In the Shanti Parva of the Mahabharata, Bhishma gives advice to Yudishthira and the Pandavas concerning how to be a good king and how to be good person, while he's lying on a bed of arrows after the end of the Kurukshetra war. But in this chapter of the Shanti Parva, before he speaks to Bhishma Yudhisthira first speaks to the sage Vyasa, about various kinds of sins and how to repent for them. In particular, Vyasa says that although killing a Brahmana is unusually one of the worst sins, that does not apply to Brahmanas who are so evil that they take up arms in battle (which Brahmanas are prohibited from doing):

If a Brahmana well acquainted with the Vedas takes up arms and rushes against thee in battle for killing thee, thou mayst proceed against him for taking his life. By such an act the slayer does not become guilty of the slaughter of a Brahmana. There is a mantra in the Vedas, O son of Kunti, that lays this down, I declare unto thee only those practices that are sanctioned by the authority of the Vedas. One who slays a Brahmana that has fallen away from his own duties and that advances, weapon in hand, with intent to slaughter, does not truly become the slayer of a Brahmana. In such a case it is the wrath of the slayer that proceeds against the wrath of the slain.

My question is, what is the "mantra in the Vedas" that speaks of killing Brahmanas who have taken up arms In battle?

As I discuss in this answer, each of the four Vedas each of the four Vedas consists of four portions: Samhitas, the core part of the Vedas which consist of mantra heard from the gods; Brahmanas, which provide instructions on the proper conducting of important rituals; Aranyakas, which provide a guide to rituals meant for forest-dwellers and hermits; and Upanishads, which consist of conversations between teachers and students which clarify the philosophical message of the Vedas. So if it's a mantra it would presumably be in the Samhitas of the Vedas. But the Samhitas focus on praising the gods, not on discussing what humans should or should not do. So I assume Vyasa is just using mantra in a loose sense of "verse in the Vedas".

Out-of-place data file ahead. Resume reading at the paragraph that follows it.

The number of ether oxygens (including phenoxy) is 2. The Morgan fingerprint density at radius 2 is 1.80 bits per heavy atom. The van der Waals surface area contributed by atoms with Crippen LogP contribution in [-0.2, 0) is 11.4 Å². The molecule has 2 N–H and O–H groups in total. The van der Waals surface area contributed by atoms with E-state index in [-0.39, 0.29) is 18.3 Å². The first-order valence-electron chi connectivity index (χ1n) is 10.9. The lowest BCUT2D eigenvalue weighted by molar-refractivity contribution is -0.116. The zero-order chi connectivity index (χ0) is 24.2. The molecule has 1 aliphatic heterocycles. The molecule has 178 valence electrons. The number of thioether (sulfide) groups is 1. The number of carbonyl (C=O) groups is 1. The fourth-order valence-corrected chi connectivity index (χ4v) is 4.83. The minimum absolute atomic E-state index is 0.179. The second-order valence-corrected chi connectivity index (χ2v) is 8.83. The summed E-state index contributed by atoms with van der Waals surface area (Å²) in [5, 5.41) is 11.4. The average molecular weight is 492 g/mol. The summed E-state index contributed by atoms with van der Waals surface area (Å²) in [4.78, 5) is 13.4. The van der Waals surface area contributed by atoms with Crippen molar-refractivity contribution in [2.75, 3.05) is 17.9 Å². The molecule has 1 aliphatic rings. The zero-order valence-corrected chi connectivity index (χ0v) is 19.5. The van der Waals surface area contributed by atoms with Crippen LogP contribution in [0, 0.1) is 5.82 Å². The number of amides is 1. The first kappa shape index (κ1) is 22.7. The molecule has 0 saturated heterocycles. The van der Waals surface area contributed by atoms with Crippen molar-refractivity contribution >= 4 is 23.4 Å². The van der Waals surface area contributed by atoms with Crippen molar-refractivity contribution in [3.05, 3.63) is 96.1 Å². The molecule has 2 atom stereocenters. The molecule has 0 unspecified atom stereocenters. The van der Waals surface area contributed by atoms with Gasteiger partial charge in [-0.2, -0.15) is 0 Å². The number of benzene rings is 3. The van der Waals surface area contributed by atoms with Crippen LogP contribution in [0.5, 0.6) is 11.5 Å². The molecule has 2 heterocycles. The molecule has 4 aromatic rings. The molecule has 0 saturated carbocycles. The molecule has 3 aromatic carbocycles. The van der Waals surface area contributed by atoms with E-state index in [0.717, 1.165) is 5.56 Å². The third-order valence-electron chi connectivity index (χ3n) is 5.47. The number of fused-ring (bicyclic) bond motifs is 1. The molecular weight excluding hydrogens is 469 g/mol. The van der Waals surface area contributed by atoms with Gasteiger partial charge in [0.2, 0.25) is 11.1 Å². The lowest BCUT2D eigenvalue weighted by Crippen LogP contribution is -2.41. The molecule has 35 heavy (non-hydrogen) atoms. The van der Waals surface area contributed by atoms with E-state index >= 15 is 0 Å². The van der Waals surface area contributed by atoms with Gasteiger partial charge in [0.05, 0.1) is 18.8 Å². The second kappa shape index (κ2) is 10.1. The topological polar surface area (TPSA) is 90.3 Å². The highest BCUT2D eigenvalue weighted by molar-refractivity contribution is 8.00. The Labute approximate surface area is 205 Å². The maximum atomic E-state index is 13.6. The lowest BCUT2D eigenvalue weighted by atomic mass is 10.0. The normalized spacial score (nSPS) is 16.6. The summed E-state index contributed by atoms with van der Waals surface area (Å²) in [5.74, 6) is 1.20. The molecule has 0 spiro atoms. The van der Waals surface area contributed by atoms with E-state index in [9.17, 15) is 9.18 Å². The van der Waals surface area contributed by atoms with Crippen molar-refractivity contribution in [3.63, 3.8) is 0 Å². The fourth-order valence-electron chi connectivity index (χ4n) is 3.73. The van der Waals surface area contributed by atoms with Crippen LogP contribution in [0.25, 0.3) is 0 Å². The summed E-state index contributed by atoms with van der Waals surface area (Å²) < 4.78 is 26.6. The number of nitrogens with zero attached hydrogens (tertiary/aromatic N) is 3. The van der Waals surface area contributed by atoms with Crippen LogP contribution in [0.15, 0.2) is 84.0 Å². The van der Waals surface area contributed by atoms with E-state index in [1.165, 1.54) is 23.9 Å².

So are there any verses in the Brahmanas or Aranyakas of the Vedas which sanction killing Brahmanas who have taken up arms in battle? That's the part that provides instructions for humana, kthough it mostly revolvea around Yagnas. If it helps, here is Vyasa's statement to Yudhisthira in Sanskrit:

17 pragṛhya śastram āyāntam api vedāntagaṃ raṇe |
jighāṃsantaṃ nihatyājau na tena brahma hā bhavet ||
18 api cāpy atra kaunteya mantro vedeṣu paṭhyate |
veda pramāṇa vihitaṃ taṃ dharmaṃ prabravīmi te ||
19 apetaṃ brāhmaṇaṃ vṛttād yo hanyād ātatāyinam |
na tena brahma hā sa syān manyus taṃ manyum ṛcchati ||

Assuming Vyasa is actually saying the Vedic verse in the passage, it would probably be verse 19, since Vyasa first says that this is confirmed in a verse in the Vedas and then he says verse 19.

So is verse 19 found in the Vedas at all? Vyasa is the one who compiled the Vedas, so he would certainly know what's in it.

  • '...Brahmanas .. who take up arms in battle...' Was Drona the topic of discussion between the three? Feb 3 '16 at 22:28
  • @sv. Well, the context of this discussion is Yudhishthira feeling guilty because of all the people he's killed in the course of the war, and Vyasa says that he can repent for the sins he's committed by performing an Ashwamedha Yagna (which he does in the Ashwamedha Parva of the Mahabharata). But that leads Yudhisthira to ask more generally what actions require what kind of repentance and what actions require no repentance at all. That's the context of this passage, so it's not directed to Drona in particular, although it's certainly applicable to him. Feb 3 '16 at 22:42
  • Ok, thanks. Related question: Can a Brahmana raise a war or kill someone? Feb 3 '16 at 22:52
  • A verse similar to that is mentioned in several Dharma sastras, but it seems that the original verse from the Vedas is not extant. Feb 9 '16 at 22:52
  • @brahmajijnasa What references in the Dharma Shastras are you referring to? And what makes you think it's not extant? Feb 12 '16 at 17:24

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